Dear Dr. Caraotta,
After my sons baseball game a couple of weeks ago he complained of groin pain and though it is slowly getting better, it seems to be healing slow. He does not remember doing anything during the game to cause this. What are some causes of groin pain, and should I be concerned?
Dr. Caraotta’s Response
Fortunately, many groin problems are muscular in nature and injuries will resolve with supportive care, and home treatments of rest and ice. A person can pull (strain) or tear a groin muscle during exercise (such as running, skating, kicking in soccer, or playing baseball) if they make a sudden sideways movement while rotating their leg. Additionally, lifting, pushing, or pulling heavy objects can also cause a groin strain.
Another cause of groin pain is infections. Infections may cause lumps, and swelling in the groin area. Glands (lymph nodes) in the groin may become enlarged when there is infection in the surrounding part of the body or in the legs or feet. If the infection is minor, the swelling may last a few days and go away on its own.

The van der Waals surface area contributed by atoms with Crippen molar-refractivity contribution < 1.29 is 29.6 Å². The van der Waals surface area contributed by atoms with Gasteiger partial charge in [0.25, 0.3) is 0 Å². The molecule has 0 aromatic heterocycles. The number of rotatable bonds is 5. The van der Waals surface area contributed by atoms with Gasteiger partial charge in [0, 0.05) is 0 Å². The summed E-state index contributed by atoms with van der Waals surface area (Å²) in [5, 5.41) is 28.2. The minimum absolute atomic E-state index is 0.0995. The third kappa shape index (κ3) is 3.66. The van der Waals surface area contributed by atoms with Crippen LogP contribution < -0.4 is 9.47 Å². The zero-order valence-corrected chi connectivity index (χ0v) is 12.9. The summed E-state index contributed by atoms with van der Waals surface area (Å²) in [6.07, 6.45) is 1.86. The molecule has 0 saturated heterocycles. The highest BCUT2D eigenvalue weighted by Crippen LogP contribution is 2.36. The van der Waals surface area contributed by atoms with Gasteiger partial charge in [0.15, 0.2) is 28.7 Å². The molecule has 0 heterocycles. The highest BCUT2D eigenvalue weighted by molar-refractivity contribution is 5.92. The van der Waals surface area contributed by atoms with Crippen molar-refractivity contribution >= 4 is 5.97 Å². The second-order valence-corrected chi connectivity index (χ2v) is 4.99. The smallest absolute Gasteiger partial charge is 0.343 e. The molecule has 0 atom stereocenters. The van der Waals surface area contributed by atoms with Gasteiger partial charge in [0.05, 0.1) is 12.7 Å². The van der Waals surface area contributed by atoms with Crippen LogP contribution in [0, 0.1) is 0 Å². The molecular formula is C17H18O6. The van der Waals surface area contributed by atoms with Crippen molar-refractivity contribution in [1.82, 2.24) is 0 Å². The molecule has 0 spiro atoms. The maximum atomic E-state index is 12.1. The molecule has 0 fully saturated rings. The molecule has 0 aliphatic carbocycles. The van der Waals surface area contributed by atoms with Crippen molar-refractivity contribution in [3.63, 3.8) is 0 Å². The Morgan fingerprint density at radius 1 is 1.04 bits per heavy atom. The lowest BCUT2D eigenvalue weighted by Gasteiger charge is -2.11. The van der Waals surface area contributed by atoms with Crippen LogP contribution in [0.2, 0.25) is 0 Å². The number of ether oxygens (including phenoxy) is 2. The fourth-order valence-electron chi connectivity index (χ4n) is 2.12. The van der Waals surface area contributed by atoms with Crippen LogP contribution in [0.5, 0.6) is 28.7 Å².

Other things that could cause groin pain are the following:
- Inguinal hernia – which presents as a bulge of soft tissue through a weak spot in the
abdominal wall in the groin area. An inguinal hernia may need surgical treatment.
- Kidney stones.
- Hip problems, especially in children and older adults.
- Back problems.
- Legg‑Calve‑Perthes disease.
- Displacement of the head of the thigh bone (slipped capital femoral epiphysis).
- Developmental dislocation of the hip (DDH).
- Inflammation of the lining of the joint space of the hip (toxic synovitis).
- Juvenile rheumatoid arthritis.
- Infectious arthritis (septic arthritis) of the hip joint.
When a person is in an athletic season, or in a work situation in which they are putting constant pressure in the groin, we caution them to come into our office for an evaluation. With rest, supportive care, Chiropractic and Orthopedic treatment, many muscular groin problems quickly resolve and will not advance into a chronic state.
If you have a question that you would like Dr. Caraotta to address in his column, you can send your question to his office at 4921 E. State Street, Rockford, IL. 61108 or call your question in at Caraotta Chiropractic Orthopedics,(815)398-4004 and ask to speak with one of the doctors.